Thyroid-stimulating hormone (TSH) is a hormone produced by the pituitary gland that stimulates the production of hormones from the thyroid that are essential to many bodily functions such as metabolism, brain development, bone health, muscle control, heart rate, and body temperature.
Thyroid dysfunction is under-diagnosed with some population studies indicating that up to 10% of Americans may have thyroid dysfunction. A TSH test can indicate whether your thyroid gland is working normally, or if it’s overactive (hyperthyroidism) or underactive (hypothyroidism). An overactive thyroid gland can produce symptoms such as irritability, diarrhea, heart palpitations, heat sensitivity, and insomnia while an underactive thyroid gland can produce fatigue, unexplained weight gain, infertility, and mood swings. A TSH test can detect thyroid dysfunction before you have any symptoms.
The normal TSH range depends on a person’s age and pregnancy status, with levels tending to be higher as a person gets older and lower during pregnancy. According to the American Thyroid Association, doctors generally consider levels between 0.4 and 4.0 µU/mL to be within the normal range with levels between 0.0 and 0.4 µU/mL indicating hyperthyroidism, levels between 4.0 and 10.0 µU/mL indicating mild hypothyroidism, and levels 10 µU/mL or higher indicating hypothyroidism. However, some experts consider normal levels to be between 0.5 and 2.0-2.5 µU/mL.
Additional tests may be recommended if TSH levels are out of range to give a more definitive diagnosis of thyroid disease or dysfunction. The treatment and diagnosis must be undertaken with a medical doctor or other primary health care provider.
What are the TSH levels among GrassrootsHealth Participants?
GrassrootsHealth offers a TSH dried blood spot test. Among the 229 participants who have tested their TSH levels, the average level was 1.5 µU/mL. As you can see from the chart below, 86% of these participants have levels in the normal range, 5% have levels in the range indicating possible hyperthyroidism, 7% have levels in the range indicating possible mild hypothyroidism, and 2% have levels indicating possible hypothyroidism.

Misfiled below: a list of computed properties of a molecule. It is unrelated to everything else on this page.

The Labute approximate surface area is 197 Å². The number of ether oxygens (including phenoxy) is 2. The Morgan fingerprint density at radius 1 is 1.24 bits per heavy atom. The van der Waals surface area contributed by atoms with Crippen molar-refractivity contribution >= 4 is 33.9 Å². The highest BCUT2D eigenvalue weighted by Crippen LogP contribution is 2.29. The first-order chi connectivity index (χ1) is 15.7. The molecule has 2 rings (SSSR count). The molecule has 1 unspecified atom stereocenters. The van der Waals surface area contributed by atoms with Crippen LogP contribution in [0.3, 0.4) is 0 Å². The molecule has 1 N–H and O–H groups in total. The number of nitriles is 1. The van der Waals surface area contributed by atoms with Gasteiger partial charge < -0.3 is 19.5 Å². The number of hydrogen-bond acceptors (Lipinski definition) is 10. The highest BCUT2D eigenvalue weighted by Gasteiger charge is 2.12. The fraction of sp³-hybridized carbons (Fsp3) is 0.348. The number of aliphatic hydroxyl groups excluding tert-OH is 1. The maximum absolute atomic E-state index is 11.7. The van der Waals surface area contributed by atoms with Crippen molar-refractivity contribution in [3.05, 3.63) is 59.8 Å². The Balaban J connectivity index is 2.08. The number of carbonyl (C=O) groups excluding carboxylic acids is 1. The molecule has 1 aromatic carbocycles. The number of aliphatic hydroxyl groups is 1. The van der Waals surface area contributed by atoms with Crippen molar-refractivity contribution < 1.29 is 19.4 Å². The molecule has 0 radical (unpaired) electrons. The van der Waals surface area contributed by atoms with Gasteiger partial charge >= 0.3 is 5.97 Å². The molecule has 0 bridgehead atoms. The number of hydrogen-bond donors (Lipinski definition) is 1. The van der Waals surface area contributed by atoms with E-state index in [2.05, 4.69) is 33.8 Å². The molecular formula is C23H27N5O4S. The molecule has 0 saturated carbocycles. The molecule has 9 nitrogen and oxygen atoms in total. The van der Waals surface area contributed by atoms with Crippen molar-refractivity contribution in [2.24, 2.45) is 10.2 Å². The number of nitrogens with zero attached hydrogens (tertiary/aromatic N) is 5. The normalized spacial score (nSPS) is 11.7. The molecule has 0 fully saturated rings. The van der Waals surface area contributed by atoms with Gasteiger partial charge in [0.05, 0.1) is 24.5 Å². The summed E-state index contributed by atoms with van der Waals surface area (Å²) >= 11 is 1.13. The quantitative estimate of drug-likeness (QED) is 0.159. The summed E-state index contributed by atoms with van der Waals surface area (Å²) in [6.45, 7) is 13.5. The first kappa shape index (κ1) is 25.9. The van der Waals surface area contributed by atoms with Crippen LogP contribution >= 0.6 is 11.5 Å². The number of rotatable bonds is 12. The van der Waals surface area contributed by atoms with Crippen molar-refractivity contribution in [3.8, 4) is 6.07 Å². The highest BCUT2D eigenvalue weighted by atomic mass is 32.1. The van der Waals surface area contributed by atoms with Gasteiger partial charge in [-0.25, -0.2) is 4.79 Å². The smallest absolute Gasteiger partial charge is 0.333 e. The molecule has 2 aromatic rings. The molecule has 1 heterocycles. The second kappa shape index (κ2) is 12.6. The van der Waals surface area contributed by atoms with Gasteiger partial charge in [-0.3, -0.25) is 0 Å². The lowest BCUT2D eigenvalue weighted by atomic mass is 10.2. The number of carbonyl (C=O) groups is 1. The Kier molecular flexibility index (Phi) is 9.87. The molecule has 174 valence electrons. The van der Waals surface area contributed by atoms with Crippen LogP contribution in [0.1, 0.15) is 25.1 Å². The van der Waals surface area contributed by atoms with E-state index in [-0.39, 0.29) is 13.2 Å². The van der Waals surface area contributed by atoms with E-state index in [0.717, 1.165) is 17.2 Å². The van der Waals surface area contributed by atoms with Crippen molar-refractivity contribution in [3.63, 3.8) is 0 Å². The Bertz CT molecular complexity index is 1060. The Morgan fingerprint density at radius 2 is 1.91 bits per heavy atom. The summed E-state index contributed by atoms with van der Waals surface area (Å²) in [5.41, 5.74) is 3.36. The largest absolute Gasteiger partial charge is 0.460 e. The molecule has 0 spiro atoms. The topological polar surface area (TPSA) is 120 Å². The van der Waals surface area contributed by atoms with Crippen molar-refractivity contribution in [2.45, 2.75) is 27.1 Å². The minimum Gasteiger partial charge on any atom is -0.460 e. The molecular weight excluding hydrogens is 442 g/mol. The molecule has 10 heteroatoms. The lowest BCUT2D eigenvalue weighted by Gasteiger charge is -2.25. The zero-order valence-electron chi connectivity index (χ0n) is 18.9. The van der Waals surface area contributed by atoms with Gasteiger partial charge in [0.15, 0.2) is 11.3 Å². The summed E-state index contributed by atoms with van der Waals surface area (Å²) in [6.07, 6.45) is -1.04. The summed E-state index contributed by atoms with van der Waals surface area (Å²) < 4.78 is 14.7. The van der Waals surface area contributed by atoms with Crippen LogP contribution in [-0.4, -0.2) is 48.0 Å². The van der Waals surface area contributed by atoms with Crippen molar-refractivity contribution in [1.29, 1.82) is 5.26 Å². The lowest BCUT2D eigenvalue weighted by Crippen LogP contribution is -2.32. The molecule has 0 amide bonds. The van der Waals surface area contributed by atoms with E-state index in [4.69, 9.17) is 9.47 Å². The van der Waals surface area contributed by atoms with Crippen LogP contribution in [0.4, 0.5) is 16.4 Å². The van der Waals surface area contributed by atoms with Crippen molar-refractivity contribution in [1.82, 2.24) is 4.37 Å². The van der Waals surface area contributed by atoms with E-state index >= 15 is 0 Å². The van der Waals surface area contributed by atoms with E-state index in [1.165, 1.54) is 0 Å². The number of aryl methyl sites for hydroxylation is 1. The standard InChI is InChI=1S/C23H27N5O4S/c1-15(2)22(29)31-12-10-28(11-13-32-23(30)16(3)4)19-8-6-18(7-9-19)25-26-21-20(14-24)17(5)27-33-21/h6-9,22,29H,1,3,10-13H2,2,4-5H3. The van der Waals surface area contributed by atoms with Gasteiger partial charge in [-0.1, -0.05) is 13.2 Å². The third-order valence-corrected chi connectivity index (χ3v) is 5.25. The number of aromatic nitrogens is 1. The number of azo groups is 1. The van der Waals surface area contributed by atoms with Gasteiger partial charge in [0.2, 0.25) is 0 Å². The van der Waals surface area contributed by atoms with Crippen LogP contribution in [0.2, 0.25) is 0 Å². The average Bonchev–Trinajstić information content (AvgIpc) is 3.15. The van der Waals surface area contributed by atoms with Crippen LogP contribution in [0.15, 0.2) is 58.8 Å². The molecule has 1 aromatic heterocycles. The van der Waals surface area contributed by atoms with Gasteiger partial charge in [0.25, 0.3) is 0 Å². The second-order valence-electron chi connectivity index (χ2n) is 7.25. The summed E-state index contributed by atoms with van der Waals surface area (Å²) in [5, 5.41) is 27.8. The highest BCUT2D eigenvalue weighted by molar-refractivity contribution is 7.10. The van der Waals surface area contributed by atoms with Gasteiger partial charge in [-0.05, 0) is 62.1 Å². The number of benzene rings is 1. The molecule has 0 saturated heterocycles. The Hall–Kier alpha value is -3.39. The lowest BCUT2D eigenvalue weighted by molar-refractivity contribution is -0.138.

Have you measured your TSH level?
Do you know if your thyroid is working as it should be? Measuring your level of TSH can give you a better idea of overall thyroid health, or if an imbalance exists, if further testing may be necessary. Check your TSH level today!
Are You Getting Enough Vitamin D to Help Yourself?
We’re in a time of great crisis that could be greatly affected by making sure you and everyone you know has a serum level of at least 40 ng/ml. Help us help you.
Do you know what your vitamin D level is? Be sure to test today to find out, and take steps to keep it within a target of 40-60 ng/ml or 100-150 nmol/L! Give your immune system the nutrients it needs to support a healthy you and protect yourself from unnecessary diseases.
GrassrootsHealth Nutrient Research Institute is preparing to do a Community RCT with the use of our myData-myAnswers nutrient health system that over 15,000 people are already using for their health. We will demonstrate how one can use the Nutrient Research Model established by Dr. Robert Heaney to establish the effect of vitamin D serum levels of at least 40 ng/ml (100 nmol/L) on risk reduction with different ethnicities in the population. Please let us know if you’re interested in helping sponsor this project.
Through GrassrootsHealth Nutrient Research Institute, you can also test your essential elements magnesium, copper, zinc and selenium, toxins such as lead, mercury and cadmium, as well as your omega-3 levels, inflammation levels and thyroid stimulating hormone (TSH) level. Find out your levels today! Log on to the test selection page (click the link below) to get your tests and see for yourself if your levels can be improved.
Make sure you track your results before and after, about every 6 months!
How can I track my nutrient intake and levels over time?
To help you track your supplement use and nutrient levels, GrassrootsHealth has created the Personal Health Nutrient Decision System called
For each specific supplement, you can track what days you take it, how much, and many other details. This will help you know your true supplemental intake and what patterns of use work for you to reach and maintain optimum nutrient levels. Check it out today!